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The CDC Made America's Pandemic Worse

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23.09.2021

Coronavirus

Peter Suderman | 9.23.2021 2:15 PM

The pandemic was a test of America's public health bureaucracy. It failed.

Those failures were legion, and they were spread across multiple officials, agencies, and layers of government. But no institution failed quite as abysmally as the Centers for Disease Control and Prevention (CDC), which, through a combination of arrogance, incompetence, and astonishingly poor planning, wasted America's only chance to mitigate the effects of COVID-19 before it spread widely.

The CDC is supposed to be America's frontline institution in the fight against infectious disease. Its job is to analyze viral threats, track their spread and development, and provide the public with relevant information about how to respond to outbreaks. Not only did the agency do this job poorly in the early stages of the pandemic, but it actively hindered efforts that would have greatly improved America's response, and it made planning errors that were both predictable and avoidable. At nearly every stage of the pandemic, the CDC got things wrong and got in the way. Its failures almost certainly made America's pandemic worse.

The CDC's most notorious breakdown came early on, when it was developing a testing system to detect COVID-19. As former Food and Drug Administration director Dr. Scott Gottlieb documents in a scathing new book, Uncontrolled Spread, the agency made multiple critical errors along the way.

First, the Atlanta lab in charge of developing the test departed from the agency's own initial test, as well as the tests produced by other countries, producing a test design that was more complicated than necessary, with three components rather than two. In theory, this was supposed to make the test more accurate. In practice, it introduced an error into the early stages of the testing process during the early months of 2020, when America could least afford it.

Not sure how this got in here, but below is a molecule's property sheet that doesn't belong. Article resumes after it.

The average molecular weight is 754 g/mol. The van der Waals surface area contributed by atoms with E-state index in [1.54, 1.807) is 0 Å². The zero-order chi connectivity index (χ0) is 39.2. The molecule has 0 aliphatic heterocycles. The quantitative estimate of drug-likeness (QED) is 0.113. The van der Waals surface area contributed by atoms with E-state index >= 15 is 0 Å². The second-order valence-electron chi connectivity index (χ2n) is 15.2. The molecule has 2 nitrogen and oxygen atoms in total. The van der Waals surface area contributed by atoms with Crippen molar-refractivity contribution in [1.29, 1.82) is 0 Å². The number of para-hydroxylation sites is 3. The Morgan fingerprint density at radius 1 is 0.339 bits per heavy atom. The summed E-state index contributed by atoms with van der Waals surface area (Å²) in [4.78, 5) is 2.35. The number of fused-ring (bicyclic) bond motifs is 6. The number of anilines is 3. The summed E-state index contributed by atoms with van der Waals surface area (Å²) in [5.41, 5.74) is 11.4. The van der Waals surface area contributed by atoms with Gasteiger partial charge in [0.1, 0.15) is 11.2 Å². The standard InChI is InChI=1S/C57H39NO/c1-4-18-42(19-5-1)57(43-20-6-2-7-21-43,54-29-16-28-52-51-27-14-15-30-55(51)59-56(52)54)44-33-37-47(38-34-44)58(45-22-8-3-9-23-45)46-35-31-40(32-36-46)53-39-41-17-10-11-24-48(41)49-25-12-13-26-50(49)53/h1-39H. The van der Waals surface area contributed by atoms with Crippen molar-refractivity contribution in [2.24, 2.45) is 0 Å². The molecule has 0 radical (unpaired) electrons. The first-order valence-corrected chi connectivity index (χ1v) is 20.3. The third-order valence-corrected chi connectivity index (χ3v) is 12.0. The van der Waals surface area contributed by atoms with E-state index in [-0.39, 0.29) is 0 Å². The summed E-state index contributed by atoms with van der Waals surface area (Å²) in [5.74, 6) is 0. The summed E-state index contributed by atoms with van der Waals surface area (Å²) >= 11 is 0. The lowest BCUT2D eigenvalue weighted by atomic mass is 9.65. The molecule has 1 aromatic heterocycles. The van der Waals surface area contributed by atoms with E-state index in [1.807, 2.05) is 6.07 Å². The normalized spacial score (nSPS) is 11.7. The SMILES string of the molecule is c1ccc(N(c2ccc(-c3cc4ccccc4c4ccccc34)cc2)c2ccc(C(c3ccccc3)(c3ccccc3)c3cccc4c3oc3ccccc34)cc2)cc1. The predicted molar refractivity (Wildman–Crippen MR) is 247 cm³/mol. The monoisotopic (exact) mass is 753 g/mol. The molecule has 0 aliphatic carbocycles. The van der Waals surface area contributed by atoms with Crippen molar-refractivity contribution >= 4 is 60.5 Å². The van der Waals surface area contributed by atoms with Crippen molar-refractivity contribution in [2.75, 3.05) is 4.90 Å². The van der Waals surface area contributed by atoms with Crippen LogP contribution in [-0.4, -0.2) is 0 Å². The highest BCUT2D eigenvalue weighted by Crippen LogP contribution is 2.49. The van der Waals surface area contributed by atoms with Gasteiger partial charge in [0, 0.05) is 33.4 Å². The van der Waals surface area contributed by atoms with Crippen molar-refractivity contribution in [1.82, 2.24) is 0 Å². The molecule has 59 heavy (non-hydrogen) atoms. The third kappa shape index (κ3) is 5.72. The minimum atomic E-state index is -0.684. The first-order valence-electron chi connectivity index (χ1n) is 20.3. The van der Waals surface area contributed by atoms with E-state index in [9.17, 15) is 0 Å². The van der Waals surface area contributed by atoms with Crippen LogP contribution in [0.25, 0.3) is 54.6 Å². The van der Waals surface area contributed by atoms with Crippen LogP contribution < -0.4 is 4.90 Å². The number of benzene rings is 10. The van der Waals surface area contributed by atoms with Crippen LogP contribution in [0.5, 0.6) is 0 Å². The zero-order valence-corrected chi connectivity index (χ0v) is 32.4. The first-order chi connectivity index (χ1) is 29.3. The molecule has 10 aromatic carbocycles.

The test kit, it turned out, was contaminated. And the part that was contaminated was the third component the CDC had decided to add at the last minute. What's more, the contamination happened at least in part because the CDC had decided to produce the test in-house, at a lab not suited for the project, rather than contract it out to private firms with more experience and more rigorous quality controls.

The contamination was not discovered until the CDC sent the botched kits out to other labs. And even as those labs increasingly reported that the system was producing obviously unreliable results, the CDC, according to Gottlieb, continued to insist in communications with the White House and the Food and Drug Administration that the tests worked. The agency eventually admitted there was a problem, but it insisted on a slow and painstaking process of updating the bad kits themselves—actively blocking private labs from taking over. So not only did the agency botch the process, but it blocked others from stepping in to fix its........

© Reason.com


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